Sunday, April 4, 2010

More news from the home front in Atlanta

Today's letter is another one from Frances, and she describes some of the activities she had talked about in the two earlier letters. 

Jan. 14, 1946


I received two lovely letters from you today.  One was written on the stationery the Japanese man gave you and enclosed the pictures that you took of Johnson and Atwood and yourself.  I am so glad to have pictures of you.  We were interested in  MacArthur's picture, too.

Did you get Johnson in to confer with you, the General and Col. Unger?  He would have been delighted to have joined you.

I went out to Fort McPherson today and got a PX card.  There I bought two cartons of cigarettes and a bottle of vitamin pills for you.  Father mailed my pictures to you the other day.  The post office man would not agree to send it air mail beyond San Francisco, but it will be treated as first class mail from there.  I will send it the fastest way I can.  Darling, I hope your cold improves and does not get serious.

We have two crates of oranges and grapefruits around here.  Aunt Grace sent one and someone sent Bryant one.  I surely wish I could send you some.

I received a letter today from Cora today.  Marguerite's little baby died several months ago with pneumonia and whooping cough.  Cora isn't working any more.  Ruthie Mae wrote the letter.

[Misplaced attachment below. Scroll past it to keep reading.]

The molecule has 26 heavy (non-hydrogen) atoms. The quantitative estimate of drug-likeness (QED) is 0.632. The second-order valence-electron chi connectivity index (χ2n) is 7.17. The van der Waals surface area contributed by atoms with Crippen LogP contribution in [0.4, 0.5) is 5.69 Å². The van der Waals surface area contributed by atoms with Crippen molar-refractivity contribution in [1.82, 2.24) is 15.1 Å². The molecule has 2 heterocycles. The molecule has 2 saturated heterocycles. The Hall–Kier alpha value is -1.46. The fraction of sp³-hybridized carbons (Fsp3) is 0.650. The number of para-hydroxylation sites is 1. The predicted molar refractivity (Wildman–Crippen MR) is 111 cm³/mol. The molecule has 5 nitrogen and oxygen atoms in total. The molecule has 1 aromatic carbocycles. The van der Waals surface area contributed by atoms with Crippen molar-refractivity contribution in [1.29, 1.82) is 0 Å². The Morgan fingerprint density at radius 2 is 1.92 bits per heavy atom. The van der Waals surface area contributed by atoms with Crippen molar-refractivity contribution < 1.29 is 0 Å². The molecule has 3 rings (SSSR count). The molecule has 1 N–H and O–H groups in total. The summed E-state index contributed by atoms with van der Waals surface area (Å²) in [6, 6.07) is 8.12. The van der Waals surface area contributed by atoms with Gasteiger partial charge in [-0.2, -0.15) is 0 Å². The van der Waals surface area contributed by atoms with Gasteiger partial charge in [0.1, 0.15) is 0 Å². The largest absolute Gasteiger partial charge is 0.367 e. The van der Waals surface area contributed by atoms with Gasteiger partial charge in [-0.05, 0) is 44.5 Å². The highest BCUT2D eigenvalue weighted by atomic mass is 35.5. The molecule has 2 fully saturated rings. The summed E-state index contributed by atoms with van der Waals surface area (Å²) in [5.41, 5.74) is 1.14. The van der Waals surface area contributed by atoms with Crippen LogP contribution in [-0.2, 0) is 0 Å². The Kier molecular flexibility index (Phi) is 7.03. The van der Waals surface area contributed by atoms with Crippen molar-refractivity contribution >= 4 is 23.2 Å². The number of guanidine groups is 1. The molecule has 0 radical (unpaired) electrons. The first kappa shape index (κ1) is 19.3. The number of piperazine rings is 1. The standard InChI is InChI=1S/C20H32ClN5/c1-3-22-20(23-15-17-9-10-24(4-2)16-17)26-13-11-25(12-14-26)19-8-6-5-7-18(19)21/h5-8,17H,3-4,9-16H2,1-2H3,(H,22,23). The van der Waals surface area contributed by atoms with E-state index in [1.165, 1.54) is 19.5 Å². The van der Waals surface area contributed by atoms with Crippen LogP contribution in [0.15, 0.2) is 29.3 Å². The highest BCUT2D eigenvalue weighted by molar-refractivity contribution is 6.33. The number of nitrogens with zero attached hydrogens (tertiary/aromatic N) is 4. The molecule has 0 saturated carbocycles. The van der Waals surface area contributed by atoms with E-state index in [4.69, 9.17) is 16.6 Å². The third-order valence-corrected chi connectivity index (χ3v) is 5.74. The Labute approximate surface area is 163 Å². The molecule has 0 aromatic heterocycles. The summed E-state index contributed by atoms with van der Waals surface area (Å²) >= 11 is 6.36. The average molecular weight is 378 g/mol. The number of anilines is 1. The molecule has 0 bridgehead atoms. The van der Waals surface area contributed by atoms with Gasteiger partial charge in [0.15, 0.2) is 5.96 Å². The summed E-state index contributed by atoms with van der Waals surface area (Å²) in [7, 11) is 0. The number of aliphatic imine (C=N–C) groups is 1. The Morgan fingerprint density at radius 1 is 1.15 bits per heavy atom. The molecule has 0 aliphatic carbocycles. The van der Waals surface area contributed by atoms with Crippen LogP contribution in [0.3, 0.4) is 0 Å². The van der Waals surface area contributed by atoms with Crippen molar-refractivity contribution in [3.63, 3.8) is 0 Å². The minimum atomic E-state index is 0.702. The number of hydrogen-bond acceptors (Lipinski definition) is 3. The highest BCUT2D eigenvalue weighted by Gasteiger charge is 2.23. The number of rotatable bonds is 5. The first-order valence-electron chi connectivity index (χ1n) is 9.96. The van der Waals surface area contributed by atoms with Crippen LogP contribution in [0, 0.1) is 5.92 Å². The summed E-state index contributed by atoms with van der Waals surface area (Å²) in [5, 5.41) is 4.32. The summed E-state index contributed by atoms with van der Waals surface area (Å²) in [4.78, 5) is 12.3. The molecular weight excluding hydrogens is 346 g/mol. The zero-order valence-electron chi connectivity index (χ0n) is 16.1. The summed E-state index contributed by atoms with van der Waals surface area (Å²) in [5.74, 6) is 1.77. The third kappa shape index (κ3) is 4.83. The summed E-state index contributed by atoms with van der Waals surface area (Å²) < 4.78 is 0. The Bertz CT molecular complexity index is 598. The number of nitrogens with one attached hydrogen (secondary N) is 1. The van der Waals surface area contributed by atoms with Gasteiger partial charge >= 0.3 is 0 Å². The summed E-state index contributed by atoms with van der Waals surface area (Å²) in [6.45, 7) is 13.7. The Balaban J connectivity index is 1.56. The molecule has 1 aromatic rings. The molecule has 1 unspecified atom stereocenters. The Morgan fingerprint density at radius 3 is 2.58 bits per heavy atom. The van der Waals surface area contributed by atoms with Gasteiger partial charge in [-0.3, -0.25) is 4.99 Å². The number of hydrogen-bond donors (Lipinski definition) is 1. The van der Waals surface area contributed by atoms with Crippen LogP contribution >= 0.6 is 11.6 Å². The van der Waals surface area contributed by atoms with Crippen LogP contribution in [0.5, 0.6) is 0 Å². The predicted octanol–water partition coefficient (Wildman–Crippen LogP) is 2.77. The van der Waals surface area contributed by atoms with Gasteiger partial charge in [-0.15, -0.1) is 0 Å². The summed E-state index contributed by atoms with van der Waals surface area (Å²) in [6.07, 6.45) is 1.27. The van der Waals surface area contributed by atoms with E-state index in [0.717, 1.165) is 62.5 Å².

Bryant is a member of the League of Women Voters and is going to spend two days at the state legislature this week.

She received a letter from Carl this morning that was encouraging.  He said he thought he would be able to see her here or in Guam in about a couple of months.  She is a changed person!

I took Martha with me when I went to Fort Mac.  Afterwards I drove out to College Park and had lunch with Tom, Betty and Tommy.  They are all doing fine.  Tom went last week to Lawson General and had a check up.  It was negative.  He had about 90 radio treatments and much of that is still working in his body.  The man who was in the room with him when we went to Washington had the very same operation Tom did.  He had the same treatment Tom did, recovered more rapidly and was discharged before Tom was.  However, he died last Christmas.

Tom and Betty have bought a darling little house in College Park, and Betty has decorated it most attractively.

Emily is getting her fractions fine, but she is having trouble with long division.  This afternoon she went to the library.  When she returned, she brought a book back to read.  I told her she could read it when she finished her homework.  You should have heard her groan and moan over each problem .  She declared she didn't like school and that she never wanted to see arithmetic again in her life!  In spite of her moaning she is catching on nicely.

All my love to you, darling,



Fort McPherson (pronounced muk-FEAR-sun and known informally in Atlanta as Fort Mac) is an army base located in College Park, GA, about 15 miles south of Atlanta.  There has been a military base on this spot since 1834, and it was also used as a Confederate Army installation during the Civil War.  It was given its present name in 1885.  It employs nearly 5,000 soldiers and civilians, but the facilities are also used by the nearly 100,000 retired military personnel in the Atlanta area.  Fort McPherson is slated to be closed in Septermber 2011.

Aunt Grace was Pop's sister, and she was married and living in Bradenton, Florida.

Cora was the maid at the Gillham home in Kerrville, Tennessee, right after they were married.  Cora was so taken by little Emily Gillham that she named her own child Emily, as well.

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